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Mark Pennell at Canterbury
August 9, 2012
Kent 226 (Powell 62) and 9 for 3 trail Essex 273 (Foster 76, Wheater 82, Shreck 5-51) by 38 runs
Even if they were to win Friday night's jackpot on the Euromillions lottery, it is doubtful whether Kent could buy a championship win just now.
Having allowed Hampshire to claim a surprise draw at the Ageas Bowl a fortnight ago, Kent then slid to a shock two-wicket defeat at Derby having, in their eyes at least, dominated all but two sessions of the match.
Then just when it appeared Rob Key's side's fortunes were changing for the better, Essex's skipper James Foster inspired a comeback that could yet leave Kent on the wrong end of another result on Kentish soil.
All had looked rosy in the Garden of England an hour into the second day, Ladies Day at Canterbury Week. Essex had slumped to 23 for 4, Kent's seamers Charlie Shreck and Matt Coles were at times unplayable as they hooped the new ball under steamy, overcast skies and even the Shepherd Neame bitter tasted like nectar.
In reply to Kent's first day total of 226, Essex had lost opener Jaik Mickleburgh to a good tumbling catch behind the stumps off Shreck, then Tom Westley, leg before to a Coles in- ducker. Owais Shah hooked his second ball from Coles over the ropes at mid-wicket, but Coles had his revenge by having Shah caught at slip without addition.
Mark Pettini was squared up by a Shreck snorter, an away-swinger which pitched on middle and clipped the top of off. When Ryan ten Doeschate chased a wide one from Stevens on the cusp of lunch to make it 76 for 5, Kent scented a useful first innings lead. How wrong they were.
James Foster emerged to play an inspiring, game-changing, backs-to- the-wall knock that quite simply knocked the stuffing out of Kent.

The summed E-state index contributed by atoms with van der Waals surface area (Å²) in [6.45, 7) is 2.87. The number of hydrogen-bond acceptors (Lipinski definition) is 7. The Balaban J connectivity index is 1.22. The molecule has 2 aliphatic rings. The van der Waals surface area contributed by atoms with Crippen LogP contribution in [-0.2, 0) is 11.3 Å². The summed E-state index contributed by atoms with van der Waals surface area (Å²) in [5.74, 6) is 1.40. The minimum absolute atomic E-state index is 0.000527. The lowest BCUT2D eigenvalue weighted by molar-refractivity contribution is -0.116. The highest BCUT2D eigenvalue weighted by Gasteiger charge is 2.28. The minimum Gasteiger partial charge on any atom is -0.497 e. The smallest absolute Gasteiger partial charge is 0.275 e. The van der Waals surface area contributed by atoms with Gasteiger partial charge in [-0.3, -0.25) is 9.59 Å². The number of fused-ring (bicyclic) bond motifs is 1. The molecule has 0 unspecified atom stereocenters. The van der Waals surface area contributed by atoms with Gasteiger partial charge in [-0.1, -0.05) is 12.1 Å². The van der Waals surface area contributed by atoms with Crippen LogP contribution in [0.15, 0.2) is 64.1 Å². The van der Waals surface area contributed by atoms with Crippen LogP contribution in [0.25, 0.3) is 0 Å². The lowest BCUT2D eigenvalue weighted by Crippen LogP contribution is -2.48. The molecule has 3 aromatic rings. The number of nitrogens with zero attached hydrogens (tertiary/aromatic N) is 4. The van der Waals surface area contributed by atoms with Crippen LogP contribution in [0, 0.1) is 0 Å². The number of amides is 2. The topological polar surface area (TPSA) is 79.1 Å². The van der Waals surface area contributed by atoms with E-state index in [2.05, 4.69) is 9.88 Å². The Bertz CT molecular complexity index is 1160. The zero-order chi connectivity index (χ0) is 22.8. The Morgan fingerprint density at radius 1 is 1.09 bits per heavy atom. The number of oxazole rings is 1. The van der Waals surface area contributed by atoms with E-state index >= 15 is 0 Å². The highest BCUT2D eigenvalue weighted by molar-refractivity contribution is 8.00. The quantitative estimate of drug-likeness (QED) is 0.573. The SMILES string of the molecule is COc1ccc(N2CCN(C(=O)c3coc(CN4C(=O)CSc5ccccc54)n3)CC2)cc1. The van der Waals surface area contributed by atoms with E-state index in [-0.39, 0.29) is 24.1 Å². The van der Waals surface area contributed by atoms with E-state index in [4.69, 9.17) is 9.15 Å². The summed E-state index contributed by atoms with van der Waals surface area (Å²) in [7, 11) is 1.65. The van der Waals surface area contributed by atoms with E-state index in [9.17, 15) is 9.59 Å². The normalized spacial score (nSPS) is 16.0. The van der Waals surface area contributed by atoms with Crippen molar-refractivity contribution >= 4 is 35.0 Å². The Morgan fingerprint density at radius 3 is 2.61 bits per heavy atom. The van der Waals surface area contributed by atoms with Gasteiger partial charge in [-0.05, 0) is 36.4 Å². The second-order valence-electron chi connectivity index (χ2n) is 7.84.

In relatively high temperatures for this summer, around 24C, and in high humidity Foster dogged it out for four and three-quarter hours, facing 226 balls for a modest return of five boundaries as Kent ran out of ideas to dislodge him.
In tandem with Adam Wheater, Foster helped add 126 in 33.2 overs for the sixth wicket. Every run was hard-earned, yet fully deserved.
Foster's tenacity allowed Wheater to play with more freedom and his eye-catching innings of 82 included a dozen crisply-timed boundaries, many of them aerial. Wheater undid much of his good work just before tea when a reckless, pre-empted reverse sweep against spinner Adam Riley led to his demise leg before.
It was no matter to Foster though. He teamed up with Graham Napier after the interval to add another precious 52 runs before Kent finally enjoyed further success with the second new ball.
Foster nicked a Darren Stevens away-swinger to slip to go for 76 then Napier followed soon after, pocketed by Geraint Jones off the wily Charlie Shreck, whose next ball removed David Masters to a catch in the cordon. Although Maurice Chambers survived the hat-trick delivery, Shreck dismissed him at slip two overs later to finish with a creditable 5- 51, his second five-for since moving from Nottinghamshire.
Bouyed by their surprise 47-run lead, Essex set about reducing the Kent faithful to a whimpering wrecks by stumps as they prized out three batsmen within 21 balls. Key, though he clearly disagreed, was given caught behind down the leg-side when attempting to glance at Napier, the nightwatchman Riley had his stumps rearranged by Chambers then Harbhajan Singh out-foxed Sam Northeast to win a leg before appeal to the last ball of the day.
Now, about those lottery numbers!
© ESPN EMEA Ltd.
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